Analytics in Logistics
There are a lot of advantages that software in general and particularly analytics tools can give to streamline logistics and transportation management. Here are a couple of examples of areas that can be analyzed.
Fuel management. By scrutinizing driver behavior using telematics devices, you’ll be able to reduce fuel costs (which can be a significant saving since fuel costs take one-fourth of total operational expenses).
Route optimization. Using weather and traffic data allows determining more fuel-cost-efficient routes between each stop. It helps logistics companies maximize completed deliveries, considering many criteria such as driver schedules, available hours, total stops, etc.
Shipment tracking and vehicle maintenance. Gathering information from sensors, cameras, and other IoT devices allows cargo monitoring (so that you and your clients can be aware of the location and condition of the goods) and helps carry out preventive/predictive maintenance.
Managing returns. Recognizing the reasons that cause returns would allow you to find ways to eliminate their number. What are the reasons? For instance, your product description doesn’t correspond to authenticity, or there is some item defect. Whatever the reason is, it should be removed.
Examples of supply chain analytics
How to Integrate Analytics into Supply Chain Management Process
After you’ve figured out how your company can make out of analytics solutions, the next question arises: “How to implement it into logistics operations?”. We’ve prepared a step-by-step guide to supply chain analytics software implementation success.
Define Business Problem
Firstly, you need to determine your specific objectives: what business challenges you want to solve. It’s not limited to goals like “get more profit” and “reduce costs.” You may want to address other pain points, such as preventing equipment breakdown, finding more reliable suppliers, improving product quality, etc. Understanding what business issues have to be solved would set up the direction of your further improvement.
Evaluating Current Capacities
At this stage, you need to identify the criteria that would let you monitor progress and measure success. Even though you're tracking different metrics to get an accurate understanding of your enterprise’s performance, KRIs are required to show how you reach your specific business objectives. For instance, if you want to improve product quality, you can track scrap rate and the number of returns. On the other hand, if you have concerns with your suppliers, it's worth watching out for order accuracy, number of on-time deliveries, number of damaged products, etc.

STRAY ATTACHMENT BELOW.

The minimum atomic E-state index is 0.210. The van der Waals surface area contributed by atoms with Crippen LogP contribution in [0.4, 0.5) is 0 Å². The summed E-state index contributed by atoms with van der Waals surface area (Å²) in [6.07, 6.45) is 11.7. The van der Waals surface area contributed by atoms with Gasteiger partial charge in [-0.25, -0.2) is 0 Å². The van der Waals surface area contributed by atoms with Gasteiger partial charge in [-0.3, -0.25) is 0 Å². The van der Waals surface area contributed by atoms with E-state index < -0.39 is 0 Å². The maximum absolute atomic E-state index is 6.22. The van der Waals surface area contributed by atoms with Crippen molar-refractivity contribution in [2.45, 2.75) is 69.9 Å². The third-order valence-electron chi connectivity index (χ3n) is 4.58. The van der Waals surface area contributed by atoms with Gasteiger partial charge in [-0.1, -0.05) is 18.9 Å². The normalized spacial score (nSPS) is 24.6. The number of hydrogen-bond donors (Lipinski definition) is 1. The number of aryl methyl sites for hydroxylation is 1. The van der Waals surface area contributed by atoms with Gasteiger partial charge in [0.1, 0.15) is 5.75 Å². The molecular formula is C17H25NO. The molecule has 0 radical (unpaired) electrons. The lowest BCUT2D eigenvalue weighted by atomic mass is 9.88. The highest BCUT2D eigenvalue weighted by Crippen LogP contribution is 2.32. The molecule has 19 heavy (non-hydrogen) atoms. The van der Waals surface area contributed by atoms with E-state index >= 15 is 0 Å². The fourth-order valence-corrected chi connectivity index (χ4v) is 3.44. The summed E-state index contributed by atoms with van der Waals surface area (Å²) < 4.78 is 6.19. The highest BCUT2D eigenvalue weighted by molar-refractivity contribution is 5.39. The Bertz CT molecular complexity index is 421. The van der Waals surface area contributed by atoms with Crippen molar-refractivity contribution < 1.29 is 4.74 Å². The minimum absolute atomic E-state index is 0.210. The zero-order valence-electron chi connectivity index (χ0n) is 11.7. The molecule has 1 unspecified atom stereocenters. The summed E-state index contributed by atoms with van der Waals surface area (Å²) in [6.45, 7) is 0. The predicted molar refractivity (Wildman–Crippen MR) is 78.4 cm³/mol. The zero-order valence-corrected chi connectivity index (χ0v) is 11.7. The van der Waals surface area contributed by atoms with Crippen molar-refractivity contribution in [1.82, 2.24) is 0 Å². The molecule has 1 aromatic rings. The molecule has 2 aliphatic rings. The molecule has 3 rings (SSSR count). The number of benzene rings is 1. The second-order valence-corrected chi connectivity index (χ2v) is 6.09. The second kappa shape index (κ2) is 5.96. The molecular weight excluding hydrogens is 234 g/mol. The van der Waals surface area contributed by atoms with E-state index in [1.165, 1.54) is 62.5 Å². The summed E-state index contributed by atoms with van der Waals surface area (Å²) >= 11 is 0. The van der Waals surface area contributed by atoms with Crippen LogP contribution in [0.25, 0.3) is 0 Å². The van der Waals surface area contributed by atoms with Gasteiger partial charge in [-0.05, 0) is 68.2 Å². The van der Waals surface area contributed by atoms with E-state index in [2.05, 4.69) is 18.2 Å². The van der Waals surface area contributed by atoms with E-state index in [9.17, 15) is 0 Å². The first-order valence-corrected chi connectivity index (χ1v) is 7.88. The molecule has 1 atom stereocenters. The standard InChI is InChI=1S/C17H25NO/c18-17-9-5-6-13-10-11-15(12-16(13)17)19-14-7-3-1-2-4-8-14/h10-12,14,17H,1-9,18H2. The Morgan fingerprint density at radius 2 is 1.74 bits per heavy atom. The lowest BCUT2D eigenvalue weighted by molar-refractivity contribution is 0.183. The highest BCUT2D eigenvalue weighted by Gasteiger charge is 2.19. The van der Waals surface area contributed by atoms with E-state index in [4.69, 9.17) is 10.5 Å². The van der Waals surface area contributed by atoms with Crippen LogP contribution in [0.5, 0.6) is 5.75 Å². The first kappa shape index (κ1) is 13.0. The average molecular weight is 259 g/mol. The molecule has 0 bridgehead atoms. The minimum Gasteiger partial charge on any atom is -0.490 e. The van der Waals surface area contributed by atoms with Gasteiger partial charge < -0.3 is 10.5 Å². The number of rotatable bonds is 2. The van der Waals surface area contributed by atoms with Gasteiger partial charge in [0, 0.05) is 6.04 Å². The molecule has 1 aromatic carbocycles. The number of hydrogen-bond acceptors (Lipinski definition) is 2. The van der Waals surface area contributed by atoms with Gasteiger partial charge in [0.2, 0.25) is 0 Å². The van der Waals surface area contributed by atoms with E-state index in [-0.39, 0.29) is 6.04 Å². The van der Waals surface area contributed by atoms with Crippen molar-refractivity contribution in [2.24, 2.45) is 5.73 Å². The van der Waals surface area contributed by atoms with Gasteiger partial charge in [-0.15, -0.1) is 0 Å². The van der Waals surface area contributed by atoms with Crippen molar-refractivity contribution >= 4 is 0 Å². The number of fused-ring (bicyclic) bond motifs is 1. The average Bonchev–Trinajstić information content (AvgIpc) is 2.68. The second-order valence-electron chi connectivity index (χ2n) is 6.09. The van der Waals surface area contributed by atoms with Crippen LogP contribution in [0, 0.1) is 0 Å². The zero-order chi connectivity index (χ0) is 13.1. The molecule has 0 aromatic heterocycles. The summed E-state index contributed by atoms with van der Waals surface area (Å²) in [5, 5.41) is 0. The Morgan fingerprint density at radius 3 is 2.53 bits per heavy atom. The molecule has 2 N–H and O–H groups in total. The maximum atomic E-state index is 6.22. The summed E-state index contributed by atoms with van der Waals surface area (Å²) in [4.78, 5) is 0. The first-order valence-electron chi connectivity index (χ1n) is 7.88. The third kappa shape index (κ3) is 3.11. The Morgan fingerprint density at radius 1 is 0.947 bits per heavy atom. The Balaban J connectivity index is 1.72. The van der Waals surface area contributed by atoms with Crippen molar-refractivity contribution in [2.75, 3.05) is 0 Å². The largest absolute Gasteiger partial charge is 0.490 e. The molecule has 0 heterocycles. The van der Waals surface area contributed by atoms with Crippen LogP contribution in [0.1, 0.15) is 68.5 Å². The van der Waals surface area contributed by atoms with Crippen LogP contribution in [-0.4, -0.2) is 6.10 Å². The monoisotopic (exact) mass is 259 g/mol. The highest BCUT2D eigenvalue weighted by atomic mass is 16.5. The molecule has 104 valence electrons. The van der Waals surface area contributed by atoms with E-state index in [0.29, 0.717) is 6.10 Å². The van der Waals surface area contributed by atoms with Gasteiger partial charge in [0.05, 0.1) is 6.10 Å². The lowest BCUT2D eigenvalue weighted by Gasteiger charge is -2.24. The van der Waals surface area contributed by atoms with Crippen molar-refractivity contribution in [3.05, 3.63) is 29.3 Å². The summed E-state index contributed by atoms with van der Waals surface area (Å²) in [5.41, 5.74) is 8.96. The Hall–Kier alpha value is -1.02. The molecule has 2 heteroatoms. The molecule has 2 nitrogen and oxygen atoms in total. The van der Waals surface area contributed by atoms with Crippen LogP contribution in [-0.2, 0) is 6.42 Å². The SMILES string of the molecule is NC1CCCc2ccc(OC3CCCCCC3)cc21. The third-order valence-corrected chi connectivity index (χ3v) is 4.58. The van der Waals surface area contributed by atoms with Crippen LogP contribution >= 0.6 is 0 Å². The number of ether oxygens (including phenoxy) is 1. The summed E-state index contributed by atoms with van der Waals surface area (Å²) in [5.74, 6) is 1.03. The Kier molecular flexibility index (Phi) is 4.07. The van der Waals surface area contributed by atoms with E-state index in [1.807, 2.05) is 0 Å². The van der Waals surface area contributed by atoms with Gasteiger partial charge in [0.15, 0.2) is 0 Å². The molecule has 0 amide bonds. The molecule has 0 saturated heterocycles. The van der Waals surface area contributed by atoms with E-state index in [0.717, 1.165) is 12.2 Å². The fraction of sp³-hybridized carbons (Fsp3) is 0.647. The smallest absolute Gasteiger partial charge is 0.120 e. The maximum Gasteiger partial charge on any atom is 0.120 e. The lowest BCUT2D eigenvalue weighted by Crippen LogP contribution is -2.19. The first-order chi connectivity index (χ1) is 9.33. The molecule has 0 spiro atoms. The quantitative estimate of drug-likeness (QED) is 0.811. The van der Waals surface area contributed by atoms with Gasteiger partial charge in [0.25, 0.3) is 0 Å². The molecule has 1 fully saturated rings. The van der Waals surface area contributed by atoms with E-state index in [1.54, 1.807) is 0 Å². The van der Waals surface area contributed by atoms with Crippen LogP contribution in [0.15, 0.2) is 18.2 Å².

Determine Data Resources
Once you outline the KPIs you want to center on, you have to seek information you will need for analysis. It’s vital to define which data and from which sources are already being employed and which data is missing leading to inaccurate KPIs monitoring. You may discover that you lack some critical data or exhaust some sources. In other cases, you may find out that you have the information, but it must be digitized (like qualitative data from social networks). Data can be received from both inside your companies across multiple departments and outside it.
Internal data sources include:
- ERP system
- CRM system
- Warehouse management system, and so on.
External data sources include:
- Social media
- B2B integration platforms
- Competitors’ performance information
- Customer feedback, etc.
Choose Trustworthy IT Partner
After understanding business needs and capacities, as well as the data sources, you need to find an experienced IT partner to cooperate with. This issue needs a thoughtful approach. But how to find a reliable vendor? As a professional software development company, we’ve gathered several practical tips for finding the right development team to bypass costly mistakes.
- Consider industry expertise. Pay close attention to the company's expertise to ensure that you get the desired product. In addition, the industry expertise accelerates the creation of analytics software for the supply chain since the team is familiar with processes, required technologies, and challenges they may encounter.
- Check the portfolio. Look through the company’s portfolio to learn what solutions they delivered before and see if they align with your vision for your own analytics platform.
- Reviews. Check the clients’ reviews to decide whether it’s worth dealing with the company. It will allow you to manage expectations and be ready for possible challenges.
- Communication. It’s vital to establish a smooth communication flow to stay in touch with your team to work effectively and solve issues faster (especially, if you deal with an offshore software development company). For instance, the Cleveroad team uses Jira, Confluence, Slack, Google Meet, or Zoom for these purposes. Besides, we create a communication plan with clients to hold meetings on a convenient schedule for them.